Unleash Your Inner Warrior
My dearest warriors,
Last week, I touched momentarily on the difference between condemnation and conviction. I’m finding more and more that people do not understand the difference between these two things, and are unwittingly submitting themselves to lies that keep them from moving into their God-given potential. Rather than becoming warriors, they stay foot soldiers at best, and are casualties of war at worst.
To refresh: Conviction is from God. Condemnation is from the enemy.
Conviction is when God points to a very specific thing in out lives that is not right; he points to a flaw in our character, an ungodly trait in our lives that He wants to fix. He wants to upgrade us constantly, to remold us and reshape us into the image and likeness of Christ. Though there may be a sting here for not having lived up to His expectations, it is no more than when alcohol touches a wound. It may sting for a moment, but then He applies the soothing salve, a healing balm to make us whole. When God convicts us, He is encouraging us to run to Him, so that we can partner with Him and move forward in our development!
Condemnation is the work of the enemy. When the enemy comes against us in condemnation, there is never a positive side to it. You see, the enemy isn’t at all interested in us getting anything right. He is interested in coming against us with such a thick blanket of shame that it cripples us. He wants us to become so focused on and overwhelmed by all that is wrong in our lives that we become completely debilitated in our walk with God. Condemnation is not usually anything specific. It is usually shame heaped on your head, feelings that you’re no good, that there is no recovery, that you’ve made too much of a mess of things, that all you’ve done is disappoint everyone around you, that there’s no recovery, no hope for healing, that you’ve reached the point of no return. It’s the feeling that you can’t fix anything anymore—that no one can—and that you can’t go before God in your shame. Think of it as being like a thick, heavy wool blanket that is soaked in water and draped over you. Living in shame is like trying to go about your day with that soaking wet blanket over your head. It keeps you from functioning the way you need to.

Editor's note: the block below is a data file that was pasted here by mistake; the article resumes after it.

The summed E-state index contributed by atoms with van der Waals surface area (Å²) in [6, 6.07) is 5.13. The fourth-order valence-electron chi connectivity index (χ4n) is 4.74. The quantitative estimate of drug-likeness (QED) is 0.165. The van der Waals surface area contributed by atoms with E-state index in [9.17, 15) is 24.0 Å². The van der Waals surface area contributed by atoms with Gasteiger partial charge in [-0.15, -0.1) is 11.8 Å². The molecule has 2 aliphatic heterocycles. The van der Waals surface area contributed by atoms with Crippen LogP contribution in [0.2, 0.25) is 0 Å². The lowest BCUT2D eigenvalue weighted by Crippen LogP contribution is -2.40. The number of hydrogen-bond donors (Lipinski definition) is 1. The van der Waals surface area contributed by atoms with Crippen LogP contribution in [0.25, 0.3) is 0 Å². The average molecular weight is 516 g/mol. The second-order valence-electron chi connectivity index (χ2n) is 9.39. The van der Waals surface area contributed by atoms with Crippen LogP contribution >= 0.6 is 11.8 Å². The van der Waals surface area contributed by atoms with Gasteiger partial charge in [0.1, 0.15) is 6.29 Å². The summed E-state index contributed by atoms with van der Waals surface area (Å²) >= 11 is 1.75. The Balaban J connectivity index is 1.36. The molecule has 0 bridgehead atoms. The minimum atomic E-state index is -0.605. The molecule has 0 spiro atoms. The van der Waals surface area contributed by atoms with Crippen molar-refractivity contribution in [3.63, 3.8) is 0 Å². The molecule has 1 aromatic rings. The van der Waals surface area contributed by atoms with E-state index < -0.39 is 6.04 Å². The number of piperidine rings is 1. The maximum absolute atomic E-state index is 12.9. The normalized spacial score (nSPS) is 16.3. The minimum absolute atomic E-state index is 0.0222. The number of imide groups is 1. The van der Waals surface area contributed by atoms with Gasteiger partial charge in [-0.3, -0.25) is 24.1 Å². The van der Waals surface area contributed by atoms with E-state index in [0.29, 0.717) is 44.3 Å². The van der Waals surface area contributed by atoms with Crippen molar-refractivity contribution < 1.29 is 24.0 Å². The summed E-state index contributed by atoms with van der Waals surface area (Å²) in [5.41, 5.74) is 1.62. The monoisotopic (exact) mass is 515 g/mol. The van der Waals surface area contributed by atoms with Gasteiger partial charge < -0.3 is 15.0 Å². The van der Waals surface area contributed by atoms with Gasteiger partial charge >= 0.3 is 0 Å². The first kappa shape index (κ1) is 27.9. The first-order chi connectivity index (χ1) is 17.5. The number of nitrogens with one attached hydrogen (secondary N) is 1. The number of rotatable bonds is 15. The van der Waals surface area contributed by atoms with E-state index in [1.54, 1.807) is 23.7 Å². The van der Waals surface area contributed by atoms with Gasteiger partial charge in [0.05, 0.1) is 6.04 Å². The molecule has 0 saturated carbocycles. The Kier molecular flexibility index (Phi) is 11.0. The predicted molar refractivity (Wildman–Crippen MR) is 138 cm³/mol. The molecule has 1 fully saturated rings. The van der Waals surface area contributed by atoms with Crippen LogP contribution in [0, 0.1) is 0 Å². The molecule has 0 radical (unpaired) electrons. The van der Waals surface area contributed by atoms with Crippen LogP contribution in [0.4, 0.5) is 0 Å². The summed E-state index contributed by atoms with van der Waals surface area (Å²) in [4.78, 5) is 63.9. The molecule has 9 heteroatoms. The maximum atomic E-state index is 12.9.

When God points to a part of your life that is not working, He is not pointing to that part of your life to bring shame, guilt, condemnation or judgment. He is pointing to that part of your life because that’s what He wants to work on. He wants to develop Godly character in you. He is saying that that is where He wants to partner with you next, where He wants to see you break through in your character, emotions and will.
This may come as a shock to you, but God is not surprised by your failures! He is not disillusioned when you make a mistake, because He never had any illusions about you in the first place! He is not in heaven wringing His hands wondering what to do next. When He looks at you, He sees from the perspective of who He created you to be—not in the mess you’re making now. He sees you through the lens of Christ.
So when He points out to you that you have been unkind, or that He’s doesn’t approve of your anger or impatience, or convicts you of gossip or pride and arrogance, or convicts you of sin and righteousness, know that there is no reason to run and hide from Him in shame. That is not His purpose. Partner with Him to overcome those sins by meditating on His Word, and become the person He wants you to be.
Similarly, if we see someone else in sin, we should confront them in the same spirit out of which Paul wrote to the Corinthians. He was not happy that the letter made them sorrowful, but he was happy that they had a godly sorrow. What does that mean? It means that when we confront someone about their sin, it should never be out of anger or judgment or condemnation, but because we have a godly sorrow for the effect of their sin on their lives (and the lives of others impacted by their sin). We should come to them with loving correction so that they can be set free from their sin, rather than driven deeper into it.
Take up your armor, dear warriors, and clad yourself in the armor of God. Don’t let condemnation tear you down on the battlefield of life; and do not ignore conviction, but let it make you a stronger, better and more powerful warrior for Christ, being made into His likeness.
Until next time warriors,
©Michèle Aimée, 2015
About the Author
Michèle is a warrior with a passion for God, a deep love of writing, and a fire for combat training. As a warrior, she understands that when she is given orders, she must follow through.